EXHIBITION

Geraldine Robarts’ ‘The world in transition’ expo

You can view her paintings at Village Market on Friday 6pm to October 14.

In Summary

• The collection might be better termed a conversation, or a series of conversations

Village life
Village life
Image: GERALDINE ROBARTS

Geraldine Robarts is an 82-year-old Kenyan artist, whose studios in Karen hold a collection of more than 2,000 paintings. She is prodigious and brilliant, and respected as one of Kenya’s most senior and seasoned artists. She is also a profound thinker who reads widely and keeps abreast of world news and views. For anyone who has visited her studios and enjoyed tea and date cake on her veranda, Geraldine is an engaging conversationalist and never short of wisdom to share.

The World in Transition is an eclectic collection of some of Geraldine’s latest paintings in oil on canvas. The collection might be better termed a conversation, or a series of conversations. Its broad range of topics include gender equality, racial unity, marriage, hope for the younger generations… even the impact of Covid.

Perhaps one of the most enticing paintings, or conversation pieces, is called Letters. This painting is structured as a framework that also manages to exude movement and energy. Its vibrant colours – mostly reds, yellows and blues – are confidant and seem to pulse across the canvas, evoking imagery of heartbeats, roaring fires, waves crashing or rivers of light.

This is a painting that seems to say that fire and water are not dichotomous but can be exist side by side. Geraldine says it is a tribute to the letters of the Universal House of Justice to the Baha’is of the world. Geraldine heard about the Baha’i Faith when she was an art student at university in the 1960s, and she has been an active member of the worldwide Baha’i community ever since. She credits the letters of the international governing council of the Baha’is as being one of her sources of inspiration and insight.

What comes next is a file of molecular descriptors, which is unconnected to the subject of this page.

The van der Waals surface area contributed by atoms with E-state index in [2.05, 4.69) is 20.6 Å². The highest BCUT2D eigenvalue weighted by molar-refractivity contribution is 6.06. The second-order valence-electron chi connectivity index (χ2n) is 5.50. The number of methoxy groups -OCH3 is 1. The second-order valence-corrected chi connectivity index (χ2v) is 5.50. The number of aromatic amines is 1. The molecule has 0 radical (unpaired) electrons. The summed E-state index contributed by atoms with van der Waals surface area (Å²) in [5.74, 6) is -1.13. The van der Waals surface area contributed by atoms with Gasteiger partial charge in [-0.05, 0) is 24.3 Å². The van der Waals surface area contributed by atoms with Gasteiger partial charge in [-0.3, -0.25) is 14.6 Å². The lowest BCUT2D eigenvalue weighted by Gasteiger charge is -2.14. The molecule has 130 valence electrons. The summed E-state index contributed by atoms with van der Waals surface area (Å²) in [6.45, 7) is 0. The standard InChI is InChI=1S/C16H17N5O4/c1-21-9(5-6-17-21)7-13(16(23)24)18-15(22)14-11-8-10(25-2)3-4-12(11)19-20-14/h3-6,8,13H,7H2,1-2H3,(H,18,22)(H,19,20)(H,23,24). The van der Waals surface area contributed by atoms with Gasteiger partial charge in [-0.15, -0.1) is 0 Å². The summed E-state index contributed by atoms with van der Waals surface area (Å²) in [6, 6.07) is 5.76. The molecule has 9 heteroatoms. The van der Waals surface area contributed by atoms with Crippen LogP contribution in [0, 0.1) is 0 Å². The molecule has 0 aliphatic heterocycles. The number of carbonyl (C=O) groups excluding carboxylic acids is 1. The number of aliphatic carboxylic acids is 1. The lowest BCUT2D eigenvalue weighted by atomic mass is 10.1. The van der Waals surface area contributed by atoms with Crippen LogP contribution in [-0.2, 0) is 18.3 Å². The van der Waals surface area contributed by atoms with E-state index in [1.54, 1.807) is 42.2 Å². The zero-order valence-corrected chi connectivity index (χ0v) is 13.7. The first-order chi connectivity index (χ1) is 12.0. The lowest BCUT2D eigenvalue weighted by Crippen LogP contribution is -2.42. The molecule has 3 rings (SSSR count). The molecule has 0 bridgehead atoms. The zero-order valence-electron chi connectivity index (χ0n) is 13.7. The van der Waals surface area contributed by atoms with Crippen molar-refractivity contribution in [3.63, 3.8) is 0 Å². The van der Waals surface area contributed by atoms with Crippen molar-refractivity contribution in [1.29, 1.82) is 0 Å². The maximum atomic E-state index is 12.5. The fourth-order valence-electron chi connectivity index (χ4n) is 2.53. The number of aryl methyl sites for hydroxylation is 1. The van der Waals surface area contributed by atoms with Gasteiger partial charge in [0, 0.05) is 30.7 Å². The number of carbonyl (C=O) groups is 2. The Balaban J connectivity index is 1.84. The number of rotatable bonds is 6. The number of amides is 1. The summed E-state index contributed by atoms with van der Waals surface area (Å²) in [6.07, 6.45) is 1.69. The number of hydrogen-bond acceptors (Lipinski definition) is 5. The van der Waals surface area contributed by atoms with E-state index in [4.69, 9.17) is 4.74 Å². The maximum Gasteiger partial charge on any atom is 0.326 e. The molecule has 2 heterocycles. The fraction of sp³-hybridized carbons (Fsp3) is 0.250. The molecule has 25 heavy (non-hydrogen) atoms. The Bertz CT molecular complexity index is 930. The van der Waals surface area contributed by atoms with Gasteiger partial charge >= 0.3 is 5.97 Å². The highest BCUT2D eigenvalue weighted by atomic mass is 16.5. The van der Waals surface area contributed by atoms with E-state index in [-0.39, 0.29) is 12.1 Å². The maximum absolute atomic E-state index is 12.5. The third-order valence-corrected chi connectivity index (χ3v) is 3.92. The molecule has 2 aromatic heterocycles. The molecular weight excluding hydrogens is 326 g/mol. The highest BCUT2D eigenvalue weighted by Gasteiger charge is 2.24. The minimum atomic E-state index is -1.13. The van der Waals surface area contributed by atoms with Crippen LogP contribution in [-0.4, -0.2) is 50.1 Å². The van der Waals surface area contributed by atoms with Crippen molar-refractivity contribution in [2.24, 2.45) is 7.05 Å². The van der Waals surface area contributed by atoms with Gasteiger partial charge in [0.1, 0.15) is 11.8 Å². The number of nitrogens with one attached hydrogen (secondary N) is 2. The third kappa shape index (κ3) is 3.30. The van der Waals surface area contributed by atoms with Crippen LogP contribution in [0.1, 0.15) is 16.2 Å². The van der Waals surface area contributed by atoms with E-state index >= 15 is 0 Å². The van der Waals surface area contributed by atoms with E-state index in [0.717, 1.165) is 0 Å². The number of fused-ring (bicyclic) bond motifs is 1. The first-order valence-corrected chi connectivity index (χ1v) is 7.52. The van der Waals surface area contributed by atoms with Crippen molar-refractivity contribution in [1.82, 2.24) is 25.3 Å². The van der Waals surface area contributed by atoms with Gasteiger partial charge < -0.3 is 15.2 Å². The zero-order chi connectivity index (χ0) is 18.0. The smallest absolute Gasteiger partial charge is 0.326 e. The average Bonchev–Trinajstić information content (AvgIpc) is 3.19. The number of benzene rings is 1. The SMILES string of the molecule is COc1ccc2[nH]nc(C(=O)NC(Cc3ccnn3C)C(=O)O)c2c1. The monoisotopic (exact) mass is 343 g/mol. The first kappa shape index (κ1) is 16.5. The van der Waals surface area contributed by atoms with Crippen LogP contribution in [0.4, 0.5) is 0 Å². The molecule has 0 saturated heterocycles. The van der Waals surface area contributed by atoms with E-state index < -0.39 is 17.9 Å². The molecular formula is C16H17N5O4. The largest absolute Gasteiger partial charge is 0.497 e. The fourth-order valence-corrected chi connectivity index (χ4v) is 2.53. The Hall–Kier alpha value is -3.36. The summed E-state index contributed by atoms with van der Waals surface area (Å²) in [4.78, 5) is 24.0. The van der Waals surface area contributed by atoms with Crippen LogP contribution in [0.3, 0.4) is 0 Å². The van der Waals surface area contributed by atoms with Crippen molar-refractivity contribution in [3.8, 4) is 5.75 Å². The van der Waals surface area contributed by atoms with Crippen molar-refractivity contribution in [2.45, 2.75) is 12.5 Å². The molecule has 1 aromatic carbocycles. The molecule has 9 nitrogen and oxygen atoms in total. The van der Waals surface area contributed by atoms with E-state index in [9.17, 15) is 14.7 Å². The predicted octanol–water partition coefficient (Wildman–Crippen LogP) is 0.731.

Village life
Village life
Image: GERALDINE ROBARTS

Those letters offer insightful and well-informed analysis of current issues, as well as encouraging and practical guidance to Baha’is – whether as individuals, communities or institutions – on how to make a difference in the world. Baha’is are not blind to the pain and suffering in the world, caused by the disintegration of so many of our time-honoured traditions, cultures and institutions, whether social, political or religious. However, they focus their efforts on building a positive and hopeful future, guided by a deep-seated belief in a future where “the earth is one country and mankind its citizens (-Baha’u’llah)”.

The painting, Hope After Covid, is also structured as a grid, this time with a distinctly oriental colour scheme in black, gold and with accents of red. It is certainly a conversation piece, raising more questions than answers. It is thought-provoking and manages to be both ominous and hopeful.

Geraldine’s extraordinary range and virtuoso as an artist is obvious when one compares this to the work that bears the title of the exhibition, The World in Transition. Here is the more recognisable style of Geraldine’s artistic brand: the painterly genius of colours and textures, the free-form abstract expressionism, the masterful techniques of working in thick impasto to bring life and light to the canvas, the layers of painting matching the layers of thought and feeling, and the spirit of seemingly endless originality.

My personal favourite is, Unity, a 4ft x 4ft acrylic on canvas that exudes energy, personality and sheer genius. Who are these three figures, so wrapped in wonder? If you visit the exhibition, do ask Geraldine. Almost certainly, one of them is you.

Geraldine Robarts’ ‘The world in transition’ paintings will be on display at the Exhibition Hall, Village Market, from Friday October 8 at 6pm to October 14. The exhibition will be opened by Lord Sebastian Coe. Covid precautions in place, please wear a mask.

Village life
Village life
Image: GERALDINE ROBARTS